Front Row Partners CEO Glen Senk’s top tips from Bloomingdale’s, Urban Outfitters and 33 years of retail

Kellogg's Brave Leader Series welcomed the sisters who lead Frontier Communications and Campbell Soup Company, respectively

Executive from GE Africa made the global local at Kellogg’s Africa Business Conference

Kellogg Part-Time students win Morgan Stanley Sustainable Investing Challenge with environmental plan

Reputation expert Daniel Diermeier was named to the yearly list of worldwide thought leaders

News & Events

<i>Newsweek</i> editor Jon Meacham told Kellogg students that “the election of Obama was an automatic rebranding of our country.”

John Meacham

Bridging the political divide

<i>Newsweek</i> editor Jon Meacham says Obama has a chance to temper the culture wars

By Amy Trang

2/5/2009 - The election of President Barack Obama ushered a new group of educated, engaged citizens into the political arena. It also set up a potential clash between this new set and an older generation with a long memory of previous political battles.

RELATED VIDEO
Click here to watch John Meacham's presentation
(Password protected for the Kellogg community)
That was the assessment of Newsweek magazine editor Jon Meacham, who discussed the new political landscape Jan. 29 before a full house at the Kellogg School. Meacham peppered his presentation with humor while giving the audience a history lesson on the cultural wars Obama will face in a historically center-right but increasingly diverse nation.

Meacham’s Jan. 29 speech was part of Kellogg’s Distinguished Lecture series. Meacham also authored the New York Times nonfiction bestseller American Lion: Andrew Jackson in the White House.

“The election of the 44th president in my business and in any business will be a point at which we measure the world based on what happened before the Jan. 20 inauguration and after,” he said.

Meacham added that Obama is leading in a time of great cultural change. He noted that the country is evolving into a majority-minority nation, with an increasing number of Hispanics and other ethnicities and a more diverse and politically engaged younger generation than ever before. These 18- to 29-year-olds stand in contrast to an older generation that has experienced the politics of the civil rights movement, abortion rights and religion in schools, Meacham said.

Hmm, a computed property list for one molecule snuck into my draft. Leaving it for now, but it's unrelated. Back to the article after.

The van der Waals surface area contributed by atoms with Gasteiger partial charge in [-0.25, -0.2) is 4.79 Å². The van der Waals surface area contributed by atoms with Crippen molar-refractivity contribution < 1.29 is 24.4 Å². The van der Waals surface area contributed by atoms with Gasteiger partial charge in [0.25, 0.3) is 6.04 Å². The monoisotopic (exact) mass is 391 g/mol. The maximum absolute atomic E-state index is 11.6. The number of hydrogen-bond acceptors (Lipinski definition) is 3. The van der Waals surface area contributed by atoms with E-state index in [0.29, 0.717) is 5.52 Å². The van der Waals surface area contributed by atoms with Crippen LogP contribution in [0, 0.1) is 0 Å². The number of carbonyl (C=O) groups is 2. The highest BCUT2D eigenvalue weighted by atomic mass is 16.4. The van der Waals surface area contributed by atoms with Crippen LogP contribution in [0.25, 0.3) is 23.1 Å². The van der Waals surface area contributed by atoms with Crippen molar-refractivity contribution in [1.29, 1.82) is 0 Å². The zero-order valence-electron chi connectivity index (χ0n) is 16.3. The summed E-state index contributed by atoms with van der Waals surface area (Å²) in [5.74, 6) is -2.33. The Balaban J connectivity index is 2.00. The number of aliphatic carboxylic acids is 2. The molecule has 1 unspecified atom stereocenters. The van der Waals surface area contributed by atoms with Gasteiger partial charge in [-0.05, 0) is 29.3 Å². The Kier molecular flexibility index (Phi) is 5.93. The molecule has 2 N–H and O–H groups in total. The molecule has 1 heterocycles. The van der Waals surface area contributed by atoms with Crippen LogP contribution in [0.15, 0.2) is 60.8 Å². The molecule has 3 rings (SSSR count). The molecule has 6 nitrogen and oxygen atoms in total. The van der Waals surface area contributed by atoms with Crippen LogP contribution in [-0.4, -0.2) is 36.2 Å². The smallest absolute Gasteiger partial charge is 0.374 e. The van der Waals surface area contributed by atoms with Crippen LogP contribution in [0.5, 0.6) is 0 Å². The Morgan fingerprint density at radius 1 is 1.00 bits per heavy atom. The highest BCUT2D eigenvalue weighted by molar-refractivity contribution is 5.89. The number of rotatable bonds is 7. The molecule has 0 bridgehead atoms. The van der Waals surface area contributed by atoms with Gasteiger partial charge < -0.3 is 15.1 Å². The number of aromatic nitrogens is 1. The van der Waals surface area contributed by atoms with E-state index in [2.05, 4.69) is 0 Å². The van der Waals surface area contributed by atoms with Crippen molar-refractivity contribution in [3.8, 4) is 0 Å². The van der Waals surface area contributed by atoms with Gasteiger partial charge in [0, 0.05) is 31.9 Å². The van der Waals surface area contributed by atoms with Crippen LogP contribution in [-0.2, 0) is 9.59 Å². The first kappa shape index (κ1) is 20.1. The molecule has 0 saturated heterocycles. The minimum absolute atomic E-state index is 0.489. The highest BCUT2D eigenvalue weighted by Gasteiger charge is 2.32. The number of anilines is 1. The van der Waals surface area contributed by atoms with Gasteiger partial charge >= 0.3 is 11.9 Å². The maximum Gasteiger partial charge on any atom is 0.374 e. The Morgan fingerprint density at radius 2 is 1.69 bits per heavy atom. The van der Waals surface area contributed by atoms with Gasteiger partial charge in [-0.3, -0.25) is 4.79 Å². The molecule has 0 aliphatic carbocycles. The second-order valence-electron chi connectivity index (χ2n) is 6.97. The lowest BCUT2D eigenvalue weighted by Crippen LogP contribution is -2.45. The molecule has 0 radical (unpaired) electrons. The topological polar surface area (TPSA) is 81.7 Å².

“One part of the country has moved on from those issues of resentment,” Meacham said. “That resentment can seem antiquated with the new generation.”

As for Obama’s prospects in foreign politics, Meacham said that Obama’s election has given a fresh start to the relationships between the U.S. and other countries.

“The election of Obama was an automatic rebranding of our country,” Meacham said. “We have a period to take advantage of some goodwill.”

Meacham ended his speech with an anecdote from his personal life. He noted that his 5-year-old daughter is captivated by Obama’s daughters Sasha and Malia, despite the fact that they are of a different race. That in itself illustrates the power of Obama’s presidency to change the way young Americans look at the world.
 
“Obama has an enormous capacity to be a leader in a historic way,” Meacham said.

Meacham’s lecture, “The State of the Nation: America Then and Now,” was sponsored by the Kellogg School Office of the Dean, which produces the Kellogg Distinguished Lecture Series. The initiative is designed to bring preeminent thought leaders from academia, journalism and business to address key issues and leadership challenges confronting managers today.